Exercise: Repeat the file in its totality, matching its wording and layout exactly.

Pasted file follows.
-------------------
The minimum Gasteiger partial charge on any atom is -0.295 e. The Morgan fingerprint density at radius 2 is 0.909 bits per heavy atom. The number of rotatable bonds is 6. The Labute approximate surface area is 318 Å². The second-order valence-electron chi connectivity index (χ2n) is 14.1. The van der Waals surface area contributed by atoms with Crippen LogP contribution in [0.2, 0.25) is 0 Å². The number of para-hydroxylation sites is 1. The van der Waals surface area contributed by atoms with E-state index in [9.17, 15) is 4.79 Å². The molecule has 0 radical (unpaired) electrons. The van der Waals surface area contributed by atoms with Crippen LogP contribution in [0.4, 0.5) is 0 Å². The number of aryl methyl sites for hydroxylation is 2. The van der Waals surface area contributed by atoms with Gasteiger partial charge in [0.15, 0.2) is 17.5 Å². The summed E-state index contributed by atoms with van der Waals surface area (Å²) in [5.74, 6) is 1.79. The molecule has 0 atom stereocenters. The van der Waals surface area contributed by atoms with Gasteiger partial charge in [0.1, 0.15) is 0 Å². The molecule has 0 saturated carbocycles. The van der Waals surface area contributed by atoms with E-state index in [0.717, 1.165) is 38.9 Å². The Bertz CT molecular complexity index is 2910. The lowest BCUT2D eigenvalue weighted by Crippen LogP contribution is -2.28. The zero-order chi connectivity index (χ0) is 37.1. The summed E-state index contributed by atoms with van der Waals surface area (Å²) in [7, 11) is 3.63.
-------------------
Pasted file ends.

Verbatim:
The minimum Gasteiger partial charge on any atom is -0.295 e. The Morgan fingerprint density at radius 2 is 0.909 bits per heavy atom. The number of rotatable bonds is 6. The Labute approximate surface area is 318 Å². The second-order valence-electron chi connectivity index (χ2n) is 14.1. The van der Waals surface area contributed by atoms with Crippen LogP contribution in [0.2, 0.25) is 0 Å². The number of para-hydroxylation sites is 1. The van der Waals surface area contributed by atoms with E-state index in [9.17, 15) is 4.79 Å². The molecule has 0 radical (unpaired) electrons. The van der Waals surface area contributed by atoms with Crippen LogP contribution in [0.4, 0.5) is 0 Å². The number of aryl methyl sites for hydroxylation is 2. The van der Waals surface area contributed by atoms with Gasteiger partial charge in [0.15, 0.2) is 17.5 Å². The summed E-state index contributed by atoms with van der Waals surface area (Å²) in [5.74, 6) is 1.79. The molecule has 0 atom stereocenters. The van der Waals surface area contributed by atoms with Gasteiger partial charge in [0.1, 0.15) is 0 Å². The molecule has 0 saturated carbocycles. The van der Waals surface area contributed by atoms with E-state index in [0.717, 1.165) is 38.9 Å². The Bertz CT molecular complexity index is 2910. The lowest BCUT2D eigenvalue weighted by Crippen LogP contribution is -2.28. The zero-order chi connectivity index (χ0) is 37.1. The summed E-state index contributed by atoms with van der Waals surface area (Å²) in [7, 11) is 3.63.